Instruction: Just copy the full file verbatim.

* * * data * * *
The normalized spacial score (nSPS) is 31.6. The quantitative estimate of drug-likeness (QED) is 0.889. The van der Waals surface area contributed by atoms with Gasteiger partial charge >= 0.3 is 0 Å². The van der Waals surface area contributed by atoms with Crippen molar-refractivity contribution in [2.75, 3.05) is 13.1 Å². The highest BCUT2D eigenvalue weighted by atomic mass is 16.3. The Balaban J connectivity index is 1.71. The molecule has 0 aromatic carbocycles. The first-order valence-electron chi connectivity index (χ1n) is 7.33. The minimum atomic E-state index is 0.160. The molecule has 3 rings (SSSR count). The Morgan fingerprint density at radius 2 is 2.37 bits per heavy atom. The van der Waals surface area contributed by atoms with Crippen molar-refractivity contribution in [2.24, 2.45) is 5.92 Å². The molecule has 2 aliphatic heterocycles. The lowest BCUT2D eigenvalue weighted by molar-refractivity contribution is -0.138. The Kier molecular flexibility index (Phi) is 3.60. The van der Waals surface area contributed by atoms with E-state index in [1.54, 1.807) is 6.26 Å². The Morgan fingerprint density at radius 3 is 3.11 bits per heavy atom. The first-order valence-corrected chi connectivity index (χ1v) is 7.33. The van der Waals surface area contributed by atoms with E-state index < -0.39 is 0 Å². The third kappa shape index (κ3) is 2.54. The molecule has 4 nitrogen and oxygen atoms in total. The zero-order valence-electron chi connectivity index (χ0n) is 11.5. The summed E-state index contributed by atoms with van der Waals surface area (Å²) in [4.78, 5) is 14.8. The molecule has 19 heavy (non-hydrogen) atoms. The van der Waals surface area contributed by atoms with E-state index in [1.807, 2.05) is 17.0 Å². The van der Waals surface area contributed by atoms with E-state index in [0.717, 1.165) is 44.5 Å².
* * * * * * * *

The normalized spacial score (nSPS) is 31.6. The quantitative estimate of drug-likeness (QED) is 0.889. The van der Waals surface area contributed by atoms with Gasteiger partial charge >= 0.3 is 0 Å². The van der Waals surface area contributed by atoms with Crippen molar-refractivity contribution in [2.75, 3.05) is 13.1 Å². The highest BCUT2D eigenvalue weighted by atomic mass is 16.3. The Balaban J connectivity index is 1.71. The molecule has 0 aromatic carbocycles. The first-order valence-electron chi connectivity index (χ1n) is 7.33. The minimum atomic E-state index is 0.160. The molecule has 3 rings (SSSR count). The Morgan fingerprint density at radius 2 is 2.37 bits per heavy atom. The van der Waals surface area contributed by atoms with Crippen molar-refractivity contribution in [2.24, 2.45) is 5.92 Å². The molecule has 2 aliphatic heterocycles. The lowest BCUT2D eigenvalue weighted by molar-refractivity contribution is -0.138. The Kier molecular flexibility index (Phi) is 3.60. The van der Waals surface area contributed by atoms with E-state index in [1.54, 1.807) is 6.26 Å². The Morgan fingerprint density at radius 3 is 3.11 bits per heavy atom. The first-order valence-corrected chi connectivity index (χ1v) is 7.33. The van der Waals surface area contributed by atoms with E-state index < -0.39 is 0 Å². The third kappa shape index (κ3) is 2.54. The molecule has 4 nitrogen and oxygen atoms in total. The zero-order valence-electron chi connectivity index (χ0n) is 11.5. The summed E-state index contributed by atoms with van der Waals surface area (Å²) in [4.78, 5) is 14.8. The molecule has 19 heavy (non-hydrogen) atoms. The van der Waals surface area contributed by atoms with E-state index in [1.807, 2.05) is 17.0 Å². The van der Waals surface area contributed by atoms with E-state index in [0.717, 1.165) is 44.5 Å².